Probing can also be made with the probe immobilized to a solid support, preferable by a tether to SRE at the opposite end of RG. Such an approach could readily be automated, and the immobilized probes may even be reused.
Probing can also be made with the sample NA immobilized, as in many conventional approaches. Here the invented probe has the advantage that the washing step to remove non-hybridized probe is less critical.
Probes may be constructed with two RG:s, that may be different, and whose combined observable properties are altered upon hybridization. The probes can be designed as the NA-based probes with two pyrenes, as described by Yamana (Nucl. Acids Res. 11 (2-4), 383, 1992), or a fluorophore and quencher that quenches the fluorescence of the free probe by either intermolecular (Morrison, EPA 87300195.2) or intramolecular (Tyagi, WO 9513399) interactions. Here the invented probes have the advantage of forming more stable complexes (allowing probing at temperatures above the melting temperature of dsNA) and being resistant to nucleases. Of particular interest are probes where one RG is a fluorophore that obtains a large increase in fluorescence upon binding to NA:s, such as the asymmetric cyanine dyes, and the other is a quencher. In such a design the quencher would quench any residual fluorescence of the free probe, further improving the fluorescence enhancement upon hybridization.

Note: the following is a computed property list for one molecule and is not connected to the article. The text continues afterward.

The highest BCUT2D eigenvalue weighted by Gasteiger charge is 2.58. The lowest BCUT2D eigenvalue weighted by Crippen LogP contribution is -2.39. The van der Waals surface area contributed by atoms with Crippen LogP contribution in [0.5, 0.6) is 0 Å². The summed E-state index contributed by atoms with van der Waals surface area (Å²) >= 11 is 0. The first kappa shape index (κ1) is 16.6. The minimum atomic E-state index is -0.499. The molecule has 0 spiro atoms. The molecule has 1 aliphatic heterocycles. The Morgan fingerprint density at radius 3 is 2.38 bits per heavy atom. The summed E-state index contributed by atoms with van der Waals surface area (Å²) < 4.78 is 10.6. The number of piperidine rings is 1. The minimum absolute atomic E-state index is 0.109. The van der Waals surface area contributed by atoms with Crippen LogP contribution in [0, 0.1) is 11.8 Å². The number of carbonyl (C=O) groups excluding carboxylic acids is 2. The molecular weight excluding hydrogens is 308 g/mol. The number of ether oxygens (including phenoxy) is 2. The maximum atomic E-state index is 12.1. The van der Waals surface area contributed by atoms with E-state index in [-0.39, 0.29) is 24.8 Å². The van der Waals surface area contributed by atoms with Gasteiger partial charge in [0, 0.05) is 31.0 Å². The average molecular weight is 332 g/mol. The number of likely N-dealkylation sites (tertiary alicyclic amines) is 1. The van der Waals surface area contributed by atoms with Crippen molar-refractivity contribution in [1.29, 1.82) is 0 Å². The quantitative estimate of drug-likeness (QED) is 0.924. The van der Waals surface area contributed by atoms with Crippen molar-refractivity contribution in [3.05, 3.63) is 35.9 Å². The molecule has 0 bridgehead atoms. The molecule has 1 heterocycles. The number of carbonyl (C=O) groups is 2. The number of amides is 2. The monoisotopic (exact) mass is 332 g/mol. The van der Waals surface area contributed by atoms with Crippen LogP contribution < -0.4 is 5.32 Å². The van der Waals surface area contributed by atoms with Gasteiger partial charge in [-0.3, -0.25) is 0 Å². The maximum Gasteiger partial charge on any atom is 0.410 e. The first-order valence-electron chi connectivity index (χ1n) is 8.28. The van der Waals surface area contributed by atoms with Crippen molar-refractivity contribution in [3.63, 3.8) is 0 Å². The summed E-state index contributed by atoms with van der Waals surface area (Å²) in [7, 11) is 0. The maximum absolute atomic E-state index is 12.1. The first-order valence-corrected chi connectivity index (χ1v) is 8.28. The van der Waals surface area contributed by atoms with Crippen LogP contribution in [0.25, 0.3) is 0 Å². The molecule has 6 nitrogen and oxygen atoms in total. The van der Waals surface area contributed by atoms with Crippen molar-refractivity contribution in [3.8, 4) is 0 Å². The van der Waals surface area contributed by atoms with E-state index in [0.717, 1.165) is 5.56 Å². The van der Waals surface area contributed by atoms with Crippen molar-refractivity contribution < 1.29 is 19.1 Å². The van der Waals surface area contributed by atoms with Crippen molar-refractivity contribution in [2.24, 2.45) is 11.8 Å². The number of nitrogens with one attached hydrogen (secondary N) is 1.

Probing can also be performed in the presence of a third component that reduces the residual fluorescence of the free probe. The third component may be a quencher, i.e., a molecule that quenches the fluorescence of the RG in the free probe. The quencher could be free in solution, it could also be attached to the SRE, as described above, or it can be attached to another NA or NAA that is complementary to a part of SRE. This NA/NAA-quencher shall bind to the free probe in a way that brings the quencher into proximity of the RG. If the complementarity is only partial, the probe will have higher affinity for TS, and will dissociate from the NA/NAA-quencher if TS is present. The third component may also be an agent that binds RG and sequesters it from the back bound position in SRE. Different agents are likely to work best with different RG:s. Calixarene, for example, has large affinity for TO, and can be used to attenuate the background luminescence of SRE-TO probes (Example 12).